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Thomas Lodge- The End of the Pamphlet War

Updated: Aug 14, 2021

The End of the Pamphlet War:

Lodge tired of the literary controversy that had gotten out of control; moreover, no future as a writer could develop from an endless, profitless quarrel. He finally ended it in a dignified manner in the preface to his new work, a little volume published in 1584 as An Alarum Against Usurers also contained the History of Forbonius and Prisceria and a long poem, Truth’s Complaint Over England.

He wrote Alarum while he was in London. It is the nearest thing to a sermon Lodge ever wrote. This work is a record of his bitter experiences in the form of an elaborate warning to young men to stay out of the clutches of unscrupulous merchant-usurers. It is a humble, dignified confession. This was intended primarily for Old Sir Thomas and Sir William Cordell. Lodge was however more successful in the prefatory epistle with his termination of the quarrel with Gosson. It was dedicated first of all to Sir Philip Sidney with permission. The epistle shows us a sober, much less glib young man. The fight got to an end. This pamphlet war was then directed by others leading to the closing of the theaters in 1642.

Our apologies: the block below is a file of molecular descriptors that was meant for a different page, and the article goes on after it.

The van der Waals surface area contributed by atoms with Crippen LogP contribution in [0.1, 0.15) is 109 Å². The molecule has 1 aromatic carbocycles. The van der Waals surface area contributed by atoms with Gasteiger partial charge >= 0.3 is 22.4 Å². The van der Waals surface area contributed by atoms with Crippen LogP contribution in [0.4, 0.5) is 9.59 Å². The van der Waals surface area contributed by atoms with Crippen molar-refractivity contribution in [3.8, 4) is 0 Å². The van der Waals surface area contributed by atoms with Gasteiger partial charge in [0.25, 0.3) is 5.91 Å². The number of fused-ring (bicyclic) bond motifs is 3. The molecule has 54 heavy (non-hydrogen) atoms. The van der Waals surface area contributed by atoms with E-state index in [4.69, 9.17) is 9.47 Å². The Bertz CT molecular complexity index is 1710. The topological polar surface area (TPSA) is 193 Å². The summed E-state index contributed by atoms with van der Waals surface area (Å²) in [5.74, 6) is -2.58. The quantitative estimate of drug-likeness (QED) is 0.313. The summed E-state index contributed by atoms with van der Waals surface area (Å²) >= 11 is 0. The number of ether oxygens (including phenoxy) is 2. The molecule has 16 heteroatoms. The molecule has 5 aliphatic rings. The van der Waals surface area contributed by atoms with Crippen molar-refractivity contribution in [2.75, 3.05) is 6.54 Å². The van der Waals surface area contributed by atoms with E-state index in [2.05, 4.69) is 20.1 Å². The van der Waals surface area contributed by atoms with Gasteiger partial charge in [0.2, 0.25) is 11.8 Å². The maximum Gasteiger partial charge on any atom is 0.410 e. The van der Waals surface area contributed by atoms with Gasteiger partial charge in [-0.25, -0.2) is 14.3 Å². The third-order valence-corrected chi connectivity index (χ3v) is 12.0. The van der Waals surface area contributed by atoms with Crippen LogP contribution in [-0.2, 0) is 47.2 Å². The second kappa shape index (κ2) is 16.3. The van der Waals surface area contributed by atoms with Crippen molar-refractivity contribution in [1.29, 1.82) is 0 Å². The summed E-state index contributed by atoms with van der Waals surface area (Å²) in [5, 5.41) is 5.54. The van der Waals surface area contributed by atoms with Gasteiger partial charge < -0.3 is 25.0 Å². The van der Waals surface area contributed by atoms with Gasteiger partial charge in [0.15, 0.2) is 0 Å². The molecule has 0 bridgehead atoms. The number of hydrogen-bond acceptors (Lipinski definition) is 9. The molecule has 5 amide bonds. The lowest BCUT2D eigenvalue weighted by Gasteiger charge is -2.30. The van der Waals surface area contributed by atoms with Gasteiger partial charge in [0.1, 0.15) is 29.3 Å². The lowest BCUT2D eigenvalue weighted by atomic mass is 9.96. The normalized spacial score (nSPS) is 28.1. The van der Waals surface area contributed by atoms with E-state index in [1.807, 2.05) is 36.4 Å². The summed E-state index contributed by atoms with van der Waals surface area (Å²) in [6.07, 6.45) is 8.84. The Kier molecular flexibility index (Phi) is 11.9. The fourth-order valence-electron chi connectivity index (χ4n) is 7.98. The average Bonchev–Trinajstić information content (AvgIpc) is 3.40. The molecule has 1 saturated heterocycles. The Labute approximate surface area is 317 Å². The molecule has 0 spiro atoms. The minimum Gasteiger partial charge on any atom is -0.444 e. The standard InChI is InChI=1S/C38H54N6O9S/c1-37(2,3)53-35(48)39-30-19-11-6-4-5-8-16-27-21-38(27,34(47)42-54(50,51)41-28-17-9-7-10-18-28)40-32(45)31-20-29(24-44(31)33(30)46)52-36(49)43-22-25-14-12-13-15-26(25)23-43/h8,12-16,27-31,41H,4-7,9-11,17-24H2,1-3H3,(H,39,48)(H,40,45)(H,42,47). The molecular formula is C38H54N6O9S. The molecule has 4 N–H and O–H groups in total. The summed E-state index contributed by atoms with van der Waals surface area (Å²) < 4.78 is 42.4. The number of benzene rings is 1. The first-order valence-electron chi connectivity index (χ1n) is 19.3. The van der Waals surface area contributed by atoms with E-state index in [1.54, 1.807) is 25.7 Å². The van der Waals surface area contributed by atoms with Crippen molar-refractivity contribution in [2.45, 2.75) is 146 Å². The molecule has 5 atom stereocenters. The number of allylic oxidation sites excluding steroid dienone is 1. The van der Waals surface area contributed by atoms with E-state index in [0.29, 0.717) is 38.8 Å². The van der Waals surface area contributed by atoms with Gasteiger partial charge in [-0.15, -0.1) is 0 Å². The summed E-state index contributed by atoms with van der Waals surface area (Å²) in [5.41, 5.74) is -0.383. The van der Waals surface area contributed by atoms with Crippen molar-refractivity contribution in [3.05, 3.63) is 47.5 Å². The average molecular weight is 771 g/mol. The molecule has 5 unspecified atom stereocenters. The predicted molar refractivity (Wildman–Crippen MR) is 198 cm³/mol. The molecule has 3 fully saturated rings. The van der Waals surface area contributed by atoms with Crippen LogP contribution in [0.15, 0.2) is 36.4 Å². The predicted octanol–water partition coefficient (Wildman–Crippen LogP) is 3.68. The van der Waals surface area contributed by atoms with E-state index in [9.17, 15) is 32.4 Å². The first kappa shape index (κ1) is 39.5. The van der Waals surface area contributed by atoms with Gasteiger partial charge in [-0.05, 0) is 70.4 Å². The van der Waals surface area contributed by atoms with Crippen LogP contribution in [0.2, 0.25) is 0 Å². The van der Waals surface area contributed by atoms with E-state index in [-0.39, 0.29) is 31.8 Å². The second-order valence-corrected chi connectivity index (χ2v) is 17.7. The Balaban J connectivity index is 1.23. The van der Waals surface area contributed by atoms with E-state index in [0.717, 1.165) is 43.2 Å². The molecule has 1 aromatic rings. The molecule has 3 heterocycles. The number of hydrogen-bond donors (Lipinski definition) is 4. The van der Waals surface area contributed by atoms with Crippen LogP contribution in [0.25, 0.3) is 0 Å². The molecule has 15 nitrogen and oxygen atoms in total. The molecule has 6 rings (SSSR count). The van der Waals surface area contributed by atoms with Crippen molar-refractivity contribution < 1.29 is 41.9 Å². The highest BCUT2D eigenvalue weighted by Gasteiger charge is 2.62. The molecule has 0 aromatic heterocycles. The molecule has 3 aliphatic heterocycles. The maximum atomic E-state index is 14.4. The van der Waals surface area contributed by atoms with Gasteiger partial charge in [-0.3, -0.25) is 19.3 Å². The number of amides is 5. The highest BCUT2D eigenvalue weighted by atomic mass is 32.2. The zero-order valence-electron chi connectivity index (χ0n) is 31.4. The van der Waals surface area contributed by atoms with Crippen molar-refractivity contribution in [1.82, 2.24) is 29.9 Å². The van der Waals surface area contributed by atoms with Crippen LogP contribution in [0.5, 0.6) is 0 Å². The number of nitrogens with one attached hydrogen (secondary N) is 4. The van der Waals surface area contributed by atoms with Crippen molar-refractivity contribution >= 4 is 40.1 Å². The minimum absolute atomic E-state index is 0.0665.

Lodge hoped that the Forbonius and Prisceria would reach an appreciative audience. He dedicated the work, as Lyly did in the Euphues, to the “ladies and gentlewomen” he hoped they would read the romance. He had no luck; Forbonius and Prisceria were plot line printed once in 1584, and its first reprint in 1853 was by a male scholar, David Laing, for a largely male audience. The important step includes, in summation, a more direct plotline than earlier attempts, a tempering of euphuistic style, and the inclusion of poetry with prose in the development of the story.

The Complaint is morally redolent of the Medieval Pires Plowman. The moral content was doubtless Lodge’s attempt to restore his reputation. It was the third contribution to the Alarum volume. The first long poem by him which is highly Medieval is reminiscent of the Mirror of Magistrates poetry, and especially of Thomas Sackville’s “Induction”, whose rime royal stanza it imitates. Lodge may have also developed his style from works such as John Skelton’s Bowge of Court. The complaint, a general term, applies to any poem in which the poet mourns his fate. In this poem, the personification Truth mourns the fate of England; Chaucer, Sir Thomas Wyatt, Skelton, and others preceded Lodge in criticizing the erratic behavior of princes, courts, lawyers, and merchants. The goddess Truth pours out her sorrow to the poet. She longs for the old-time where all Englishmen were Nobel, an age now tarnished; but she is not ready to abandon all. She finally departs the Island; she wishes to remain but is banished by the inhabitants. The subject and form are quite different from the “Aeglog” of Forbonius and Prisceria.


Thomas Lodge- Rae, Wesley D., author

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